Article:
Area group to rally for morning after pill

Published: Friday, January 7, 2005 at 6:01 a.m.
Last Modified: Friday, January 7, 2005 at 12:44 a.m.
A dozen Gainesville women headed north Thursday afternoon to join a planned protest today on the steps of the Food and Drug Administration in Rockville, Md.
The representatives from Gainesville Women's Liberation and the Florida NOW (National Organization for Women) young feminist task force are seeking over-the-counter access to the so-called "morning-after pill" for any woman who wants it.
Stephanie Seguin said the group will join with other women from New York and the Washington area to protest delays in the FDA approval process.
To date, women in all but a handful of states must have a prescription for the pill, which goes by the brand name Plan B. It prevents pregnancy when taken up to five days after sex, but is most effective when taken within 24 hours.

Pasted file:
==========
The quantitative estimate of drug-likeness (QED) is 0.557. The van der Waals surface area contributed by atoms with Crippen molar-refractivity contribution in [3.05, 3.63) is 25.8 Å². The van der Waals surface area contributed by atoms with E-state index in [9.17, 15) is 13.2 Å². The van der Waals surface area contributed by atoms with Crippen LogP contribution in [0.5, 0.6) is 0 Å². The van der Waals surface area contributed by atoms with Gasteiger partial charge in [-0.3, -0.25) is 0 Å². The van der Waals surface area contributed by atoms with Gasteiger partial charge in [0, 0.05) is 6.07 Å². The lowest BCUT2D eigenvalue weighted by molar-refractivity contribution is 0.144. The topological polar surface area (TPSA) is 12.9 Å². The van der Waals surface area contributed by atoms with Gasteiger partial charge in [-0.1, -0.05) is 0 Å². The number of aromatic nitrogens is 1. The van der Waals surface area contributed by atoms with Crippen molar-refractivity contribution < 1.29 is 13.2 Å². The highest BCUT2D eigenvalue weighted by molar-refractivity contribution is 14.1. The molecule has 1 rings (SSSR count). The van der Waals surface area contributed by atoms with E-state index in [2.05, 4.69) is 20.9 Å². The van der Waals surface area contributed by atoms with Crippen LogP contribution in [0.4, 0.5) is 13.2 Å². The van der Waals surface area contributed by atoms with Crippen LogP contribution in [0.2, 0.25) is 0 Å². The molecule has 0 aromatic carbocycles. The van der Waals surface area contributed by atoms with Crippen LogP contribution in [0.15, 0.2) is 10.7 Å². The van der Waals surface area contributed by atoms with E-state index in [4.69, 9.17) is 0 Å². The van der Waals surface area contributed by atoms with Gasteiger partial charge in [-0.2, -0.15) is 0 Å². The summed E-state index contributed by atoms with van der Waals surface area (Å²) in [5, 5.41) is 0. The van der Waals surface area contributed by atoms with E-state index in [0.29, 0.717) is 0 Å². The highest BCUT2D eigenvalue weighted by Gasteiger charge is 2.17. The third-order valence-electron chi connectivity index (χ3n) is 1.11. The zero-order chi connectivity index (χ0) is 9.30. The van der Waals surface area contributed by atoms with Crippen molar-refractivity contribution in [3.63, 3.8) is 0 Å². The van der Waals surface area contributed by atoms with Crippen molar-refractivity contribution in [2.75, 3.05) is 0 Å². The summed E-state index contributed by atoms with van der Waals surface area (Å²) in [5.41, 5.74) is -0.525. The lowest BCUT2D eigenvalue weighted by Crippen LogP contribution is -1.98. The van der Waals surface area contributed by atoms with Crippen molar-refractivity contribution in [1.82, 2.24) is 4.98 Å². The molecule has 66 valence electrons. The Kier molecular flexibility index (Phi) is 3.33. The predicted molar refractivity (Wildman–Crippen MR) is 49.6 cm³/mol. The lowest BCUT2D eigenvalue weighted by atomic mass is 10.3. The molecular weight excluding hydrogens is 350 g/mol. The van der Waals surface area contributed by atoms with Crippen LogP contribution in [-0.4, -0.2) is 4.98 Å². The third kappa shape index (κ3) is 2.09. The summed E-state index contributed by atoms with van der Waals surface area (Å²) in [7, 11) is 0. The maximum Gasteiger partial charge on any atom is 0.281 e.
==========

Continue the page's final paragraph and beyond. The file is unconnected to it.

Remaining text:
It is available without a prescription in 38 countries and six states. FDA representatives have questioned whether the drug is safe for use by girls under the age of 16.
"As for the age restriction, an unwanted pregnancy is much more disruptive and dangerous when you're young," Seguin said. A Gainesville resident, Seguin chairs the Florida NOW young feminist task force.
A report in this week's issue of JAMA, the Journal of the American Medical Association, found that in a trial of 2,100 women aged 15 to 24, having easier access to the morning-after pill increased the chances that it would be used.
Women who were given the emergency contraception before intercourse were twice as likely to use it, compared with women who had to get it at a pharmacy, according to researchers at the University of California at San Francisco.
The American Academy of Family Physicians has taken the position that "emergency contraception should be available over the counter," said Dr. Larry Fields, president-elect of the group.
The FDA is slated to make a decision on the issue by Jan. 22.
Diane Chun can be reached at 374-5041 or chund@

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